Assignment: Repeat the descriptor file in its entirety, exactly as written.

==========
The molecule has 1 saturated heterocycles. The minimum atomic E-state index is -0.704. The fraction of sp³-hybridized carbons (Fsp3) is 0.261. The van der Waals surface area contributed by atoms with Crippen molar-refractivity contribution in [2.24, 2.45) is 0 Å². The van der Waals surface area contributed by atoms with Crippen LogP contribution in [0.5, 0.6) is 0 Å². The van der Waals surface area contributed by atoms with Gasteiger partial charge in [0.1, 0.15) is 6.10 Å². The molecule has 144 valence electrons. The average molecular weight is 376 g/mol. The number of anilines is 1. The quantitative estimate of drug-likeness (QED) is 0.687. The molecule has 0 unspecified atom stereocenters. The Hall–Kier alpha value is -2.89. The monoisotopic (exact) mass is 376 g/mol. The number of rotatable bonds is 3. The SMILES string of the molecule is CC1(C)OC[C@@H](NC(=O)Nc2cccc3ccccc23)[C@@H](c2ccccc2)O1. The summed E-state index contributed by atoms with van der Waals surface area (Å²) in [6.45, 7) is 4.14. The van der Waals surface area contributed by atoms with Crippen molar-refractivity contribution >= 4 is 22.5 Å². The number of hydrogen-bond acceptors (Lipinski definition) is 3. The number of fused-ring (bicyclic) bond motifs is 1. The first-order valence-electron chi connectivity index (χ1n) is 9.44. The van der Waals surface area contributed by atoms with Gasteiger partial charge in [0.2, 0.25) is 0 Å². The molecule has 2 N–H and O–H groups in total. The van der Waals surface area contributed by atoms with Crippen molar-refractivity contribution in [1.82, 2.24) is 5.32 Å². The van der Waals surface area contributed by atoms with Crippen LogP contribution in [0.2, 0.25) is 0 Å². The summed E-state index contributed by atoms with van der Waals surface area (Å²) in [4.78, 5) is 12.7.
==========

The molecule has 1 saturated heterocycles. The minimum atomic E-state index is -0.704. The fraction of sp³-hybridized carbons (Fsp3) is 0.261. The van der Waals surface area contributed by atoms with Crippen molar-refractivity contribution in [2.24, 2.45) is 0 Å². The van der Waals surface area contributed by atoms with Crippen LogP contribution in [0.5, 0.6) is 0 Å². The van der Waals surface area contributed by atoms with Gasteiger partial charge in [0.1, 0.15) is 6.10 Å². The molecule has 144 valence electrons. The average molecular weight is 376 g/mol. The number of anilines is 1. The quantitative estimate of drug-likeness (QED) is 0.687. The molecule has 0 unspecified atom stereocenters. The Hall–Kier alpha value is -2.89. The monoisotopic (exact) mass is 376 g/mol. The number of rotatable bonds is 3. The SMILES string of the molecule is CC1(C)OC[C@@H](NC(=O)Nc2cccc3ccccc23)[C@@H](c2ccccc2)O1. The summed E-state index contributed by atoms with van der Waals surface area (Å²) in [6.45, 7) is 4.14. The van der Waals surface area contributed by atoms with Crippen molar-refractivity contribution >= 4 is 22.5 Å². The number of hydrogen-bond acceptors (Lipinski definition) is 3. The number of fused-ring (bicyclic) bond motifs is 1. The first-order valence-electron chi connectivity index (χ1n) is 9.44. The van der Waals surface area contributed by atoms with Gasteiger partial charge in [0.2, 0.25) is 0 Å². The molecule has 2 N–H and O–H groups in total. The van der Waals surface area contributed by atoms with Crippen molar-refractivity contribution in [1.82, 2.24) is 5.32 Å². The van der Waals surface area contributed by atoms with Crippen LogP contribution in [0.2, 0.25) is 0 Å². The summed E-state index contributed by atoms with van der Waals surface area (Å²) in [4.78, 5) is 12.7.